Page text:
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Norton Straw completes complex flow-induced vibration analysis of brine cavern pipe - 16 August 2017

Norton Straw completes complex flow-induced vibration analysis of brine cavern pipe

Norton Straw Consultants, the engineering and technology consultancy, recently completed a complex and uncommon assessment relating to Flow-Induced Vibration (FIV) for ABB Limited, on a brine cavern restart project in Cheshire, UK.

Flow-induced vibrations are caused by turbulence generated by the flow within a pipe that can cause failure through fatigue, and frequently need to be assessed in the offshore and process industries.  In this case the requirement was to assess potential vibration of a brine pipe for restarting operations in a brine cavern.  Brine caverns are created to exploit underground salt deposits by injecting water into the deposit and dissolving the salt.  The brine is then pumped out of the cavern and the salt recovered, with the cavern growing over time as more salt is extracted.

Salt production at the site had been halted and the cavern converted for gas storage – a common application for disused caverns.  However, the operator wished to re-brine the cavern, which is a rarely performed procedure.  This was to enable the site to re-complete the wells. During the operation of the cavern, rock falls from the roof of the cavern had dented the pipe and deflected it from the vertical.  There was a concern that turbulence generated as flow passed through the dented, bent section of pipe during refilling could lead to vibration and subsequent fatigue failure.

Flow-induced vibration assessments typically begin with a screening assessment using guidelines such as those formulated by the Energy Institute, to assess the likelihood of failure.  However, such an approach is not applicable in the scenario where a pipe has been damaged, and therefore engineering simulation was needed to assess the system.   It was necessary to build a model to predict the natural frequencies of the system, and determine whether the flow-induced turbulence would excite the structure into a vibrational response.  Norton Straw's fluid and structural dynamics experts used specialist Computational Fluid Dynamics (CFD) software to predict the turbulent pressure spectrum within the pipe, with a Large Eddy Simulation (LES) approach to resolve time-dependent variations.  The pressure fluctuations were then mapped onto a structural model, using Finite Element (FE) software, to assess the structural response and stresses in the pipe and subsequently to assess its fatigue life.  Further CFD analysis was used to assess the presence of any unsteady jet effects from the free end of the pipe.  Ultimately, the simulation work demonstrated that the pipe passed technical scrutiny and the refilling operation has now commenced.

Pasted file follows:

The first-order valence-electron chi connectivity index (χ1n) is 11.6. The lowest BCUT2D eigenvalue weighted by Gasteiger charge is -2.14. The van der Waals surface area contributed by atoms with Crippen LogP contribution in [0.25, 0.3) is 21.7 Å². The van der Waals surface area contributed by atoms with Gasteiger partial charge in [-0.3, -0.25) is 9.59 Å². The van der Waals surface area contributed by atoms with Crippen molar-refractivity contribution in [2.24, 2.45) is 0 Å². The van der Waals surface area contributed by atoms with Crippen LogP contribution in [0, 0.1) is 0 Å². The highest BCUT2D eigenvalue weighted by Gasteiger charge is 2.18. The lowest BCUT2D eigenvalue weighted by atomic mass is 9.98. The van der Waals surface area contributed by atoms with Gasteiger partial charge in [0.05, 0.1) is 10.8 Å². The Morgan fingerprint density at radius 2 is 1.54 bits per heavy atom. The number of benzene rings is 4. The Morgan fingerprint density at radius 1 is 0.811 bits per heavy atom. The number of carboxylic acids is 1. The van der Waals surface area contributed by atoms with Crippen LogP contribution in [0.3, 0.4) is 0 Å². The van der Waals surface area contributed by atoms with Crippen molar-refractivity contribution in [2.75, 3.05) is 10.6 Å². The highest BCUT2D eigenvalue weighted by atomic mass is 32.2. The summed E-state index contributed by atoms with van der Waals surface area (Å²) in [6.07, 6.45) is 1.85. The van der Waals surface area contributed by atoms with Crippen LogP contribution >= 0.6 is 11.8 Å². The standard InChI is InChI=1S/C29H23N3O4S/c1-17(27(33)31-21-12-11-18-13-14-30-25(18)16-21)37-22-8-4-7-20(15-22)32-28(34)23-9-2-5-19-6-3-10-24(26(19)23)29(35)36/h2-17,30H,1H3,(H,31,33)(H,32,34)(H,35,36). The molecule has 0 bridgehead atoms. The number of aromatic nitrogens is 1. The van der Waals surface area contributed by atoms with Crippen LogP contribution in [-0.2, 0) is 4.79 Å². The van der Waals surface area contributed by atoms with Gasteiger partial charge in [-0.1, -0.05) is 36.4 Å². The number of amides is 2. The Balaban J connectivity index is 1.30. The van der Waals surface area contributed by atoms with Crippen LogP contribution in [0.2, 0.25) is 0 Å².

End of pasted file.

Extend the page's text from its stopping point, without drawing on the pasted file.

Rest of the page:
Mr Benjamin Bradley, Process Engineer, from ABB, commented that "We approached Norton Straw to provide us with the technical insight and detailed supporting evidence we required to make our engineering and operational decisions confidently and ensure that vibration of the brine pipe was not an issue for re-brining the salt cavern. Whilst de-brining salt caverns is a well understood process, with years of operational experience, re-brining caverns is rare and less understood process that has only been conducted a few times in the UK".

Dr Simon Rees, Projects Director of Norton Straw, stated "While we assess vibration of process piping regularly at Norton Straw, this is actually a rarely studied scenario relating to a damaged pipe section.  We had to think hard about potential failure mechanisms and conduct the analysis necessary to rule each one out.  Working with ABB was an absolute pleasure and we look forward to supporting them again in the future".

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